As the world is unfolding over diversity and inclusion (D&I) talks, solidarity is being shown and some actions are being taken (performative or genuine is another conversation), we see lots of articles and speaker events addressing such questions as “Where do we beging with this work?”, “What can leaders do to increase representation?”, “How can we better support our minority ethnic employees?” However, these questions are rarely followed by positive action.
D&I work does not reap the fruit overnight. Those doing this work, know that embarkong on D&I journey is a life long committment. 12 months might not be a long time when it comes to systematic change, however, it can give you a starting point to expand your knowledge, engage with communities that are different to yours, diversify your own ecosystem to welcome more varied stories into your life on a daily basis and learn. This is the foundation of this work, however, sadly, there has been very little noteworthy postive impact, let alone a systematic one, made.
D&I work does not reap the fruit overnight.
On a recent webinar where myself and my fellow pannelists talked about diversity driving innovation, I yet again heard the lifelong question of “what leaders can do” being asked. It is worth noting that, before we can do any ‘calling out’ and finger pointing, there is a lot of ‘calling in’ that needs to happen within our own ecosystems and spaces. This work begins with self awareness and education, and YOU are responsible of doing it. It is no one else’s responsibility of bringing it to you and serving it on a silver plate for you. This work does not lay just within corporate walls but is embedded in our every day movements and interactions, and ignorance is longer an excuse for ‘not knowing’.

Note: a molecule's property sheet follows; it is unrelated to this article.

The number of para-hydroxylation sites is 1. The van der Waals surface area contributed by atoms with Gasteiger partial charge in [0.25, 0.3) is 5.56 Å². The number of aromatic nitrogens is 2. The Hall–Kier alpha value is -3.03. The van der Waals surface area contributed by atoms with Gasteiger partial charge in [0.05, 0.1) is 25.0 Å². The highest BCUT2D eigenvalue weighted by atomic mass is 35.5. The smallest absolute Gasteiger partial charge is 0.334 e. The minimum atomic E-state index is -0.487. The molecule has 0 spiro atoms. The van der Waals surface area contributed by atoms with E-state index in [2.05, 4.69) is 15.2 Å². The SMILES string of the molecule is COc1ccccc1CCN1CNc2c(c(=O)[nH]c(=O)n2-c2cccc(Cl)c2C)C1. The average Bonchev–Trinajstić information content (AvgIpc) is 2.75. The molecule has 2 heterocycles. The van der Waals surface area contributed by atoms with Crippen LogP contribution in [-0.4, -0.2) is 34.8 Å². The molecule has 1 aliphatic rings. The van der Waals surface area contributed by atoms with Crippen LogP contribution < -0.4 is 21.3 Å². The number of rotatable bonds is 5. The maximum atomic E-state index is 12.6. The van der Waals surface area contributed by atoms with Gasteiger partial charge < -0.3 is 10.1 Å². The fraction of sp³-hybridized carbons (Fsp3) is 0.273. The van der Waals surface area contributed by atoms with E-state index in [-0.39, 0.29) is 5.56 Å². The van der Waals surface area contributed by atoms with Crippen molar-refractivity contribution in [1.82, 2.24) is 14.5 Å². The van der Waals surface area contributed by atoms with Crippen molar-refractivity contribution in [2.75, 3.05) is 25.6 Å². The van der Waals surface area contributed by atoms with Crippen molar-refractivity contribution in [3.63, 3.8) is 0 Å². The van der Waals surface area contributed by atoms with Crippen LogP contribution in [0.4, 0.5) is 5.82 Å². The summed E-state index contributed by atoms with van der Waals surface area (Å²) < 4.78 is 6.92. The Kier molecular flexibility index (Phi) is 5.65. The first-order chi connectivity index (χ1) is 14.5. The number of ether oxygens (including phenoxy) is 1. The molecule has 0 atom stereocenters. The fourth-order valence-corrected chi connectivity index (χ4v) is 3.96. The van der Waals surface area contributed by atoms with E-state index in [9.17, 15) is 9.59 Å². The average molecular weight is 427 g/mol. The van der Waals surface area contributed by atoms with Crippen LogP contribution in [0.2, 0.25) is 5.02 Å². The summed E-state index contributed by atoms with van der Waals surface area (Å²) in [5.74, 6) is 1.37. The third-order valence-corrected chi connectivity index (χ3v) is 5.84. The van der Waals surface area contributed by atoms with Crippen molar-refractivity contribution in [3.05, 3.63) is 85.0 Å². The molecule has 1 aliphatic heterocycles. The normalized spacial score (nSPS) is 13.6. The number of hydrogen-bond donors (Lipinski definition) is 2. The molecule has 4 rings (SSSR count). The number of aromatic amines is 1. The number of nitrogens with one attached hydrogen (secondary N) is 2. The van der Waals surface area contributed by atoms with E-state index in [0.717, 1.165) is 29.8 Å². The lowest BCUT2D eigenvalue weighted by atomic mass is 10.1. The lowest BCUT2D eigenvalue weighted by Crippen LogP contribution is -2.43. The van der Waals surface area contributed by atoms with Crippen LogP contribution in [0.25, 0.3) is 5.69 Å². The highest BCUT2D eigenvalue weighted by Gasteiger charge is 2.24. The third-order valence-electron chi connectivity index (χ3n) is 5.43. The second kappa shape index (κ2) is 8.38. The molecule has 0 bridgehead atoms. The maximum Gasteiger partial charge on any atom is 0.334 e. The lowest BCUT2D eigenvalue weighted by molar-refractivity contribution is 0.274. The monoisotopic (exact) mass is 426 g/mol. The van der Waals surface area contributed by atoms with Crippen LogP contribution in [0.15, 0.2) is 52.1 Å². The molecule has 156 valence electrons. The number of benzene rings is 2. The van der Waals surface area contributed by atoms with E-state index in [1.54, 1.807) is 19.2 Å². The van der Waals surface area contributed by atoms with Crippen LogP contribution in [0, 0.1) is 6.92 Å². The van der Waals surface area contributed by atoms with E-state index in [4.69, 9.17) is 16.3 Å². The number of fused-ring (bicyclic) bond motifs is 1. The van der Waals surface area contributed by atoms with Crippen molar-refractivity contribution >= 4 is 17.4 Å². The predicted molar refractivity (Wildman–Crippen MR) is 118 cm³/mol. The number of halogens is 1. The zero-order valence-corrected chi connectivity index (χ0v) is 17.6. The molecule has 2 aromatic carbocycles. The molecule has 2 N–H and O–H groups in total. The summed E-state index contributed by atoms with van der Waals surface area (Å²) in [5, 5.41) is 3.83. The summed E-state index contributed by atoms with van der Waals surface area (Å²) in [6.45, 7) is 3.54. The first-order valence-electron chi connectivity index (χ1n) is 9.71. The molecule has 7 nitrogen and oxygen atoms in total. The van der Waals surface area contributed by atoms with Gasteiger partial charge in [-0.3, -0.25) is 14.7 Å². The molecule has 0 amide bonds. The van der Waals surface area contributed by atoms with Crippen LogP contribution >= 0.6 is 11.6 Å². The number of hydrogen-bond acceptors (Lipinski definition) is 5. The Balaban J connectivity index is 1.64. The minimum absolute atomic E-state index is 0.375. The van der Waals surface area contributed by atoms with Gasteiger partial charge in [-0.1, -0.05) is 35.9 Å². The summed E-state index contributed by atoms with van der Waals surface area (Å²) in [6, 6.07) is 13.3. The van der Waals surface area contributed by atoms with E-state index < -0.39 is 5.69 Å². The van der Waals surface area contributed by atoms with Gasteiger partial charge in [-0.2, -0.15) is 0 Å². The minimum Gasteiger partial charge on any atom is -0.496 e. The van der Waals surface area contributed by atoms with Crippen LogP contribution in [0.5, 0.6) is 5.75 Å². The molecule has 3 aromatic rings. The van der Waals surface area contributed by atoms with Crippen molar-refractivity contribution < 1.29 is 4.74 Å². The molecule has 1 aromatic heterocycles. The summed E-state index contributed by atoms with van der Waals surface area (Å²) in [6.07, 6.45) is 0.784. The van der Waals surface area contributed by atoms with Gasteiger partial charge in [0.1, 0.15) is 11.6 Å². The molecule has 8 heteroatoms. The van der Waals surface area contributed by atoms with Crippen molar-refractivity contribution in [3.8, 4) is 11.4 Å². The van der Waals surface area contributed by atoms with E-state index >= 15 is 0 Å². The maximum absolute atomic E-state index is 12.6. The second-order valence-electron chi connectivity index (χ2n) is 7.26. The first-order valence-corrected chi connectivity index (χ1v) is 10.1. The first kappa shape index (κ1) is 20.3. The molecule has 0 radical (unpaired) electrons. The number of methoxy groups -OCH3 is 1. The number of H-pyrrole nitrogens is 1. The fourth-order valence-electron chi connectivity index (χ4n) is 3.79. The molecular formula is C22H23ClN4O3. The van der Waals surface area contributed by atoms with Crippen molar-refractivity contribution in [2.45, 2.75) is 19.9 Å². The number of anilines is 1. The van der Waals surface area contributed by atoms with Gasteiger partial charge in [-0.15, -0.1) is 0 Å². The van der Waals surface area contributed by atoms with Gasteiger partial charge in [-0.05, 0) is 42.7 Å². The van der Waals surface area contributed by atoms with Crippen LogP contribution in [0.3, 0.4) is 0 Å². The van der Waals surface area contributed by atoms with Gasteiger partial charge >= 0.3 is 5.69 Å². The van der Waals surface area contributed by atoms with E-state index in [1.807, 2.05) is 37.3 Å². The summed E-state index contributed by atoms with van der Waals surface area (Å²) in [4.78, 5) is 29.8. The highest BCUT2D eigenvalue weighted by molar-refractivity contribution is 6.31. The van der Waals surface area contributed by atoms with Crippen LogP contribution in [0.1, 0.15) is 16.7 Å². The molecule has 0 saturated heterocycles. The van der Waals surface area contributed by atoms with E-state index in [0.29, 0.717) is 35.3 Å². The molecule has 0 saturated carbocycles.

This work begins with self-awareness and education, and YOU are responsible for doing it.
So, here is what you can do:
1. Train your muscles of agile learning. What I mean by ‘agile learning’ here is, being able to live with mindful curiousity. This work does not mean you have to lock yourself away for years to read every book on race relations, accessibility or being an ally. It does means that you have to welcome every interaction with an open mind and as an opportunity to learn. You have to ask open questions, actively listen, explore, hold space for the other person to tell their truth and their story. This does not mean that you have to understand or agree with everything, but simply find something you can learn from this interaction. It is an art to be able to speak with passion, own your truth and still walk away from the conversation with a mutual respect for each other.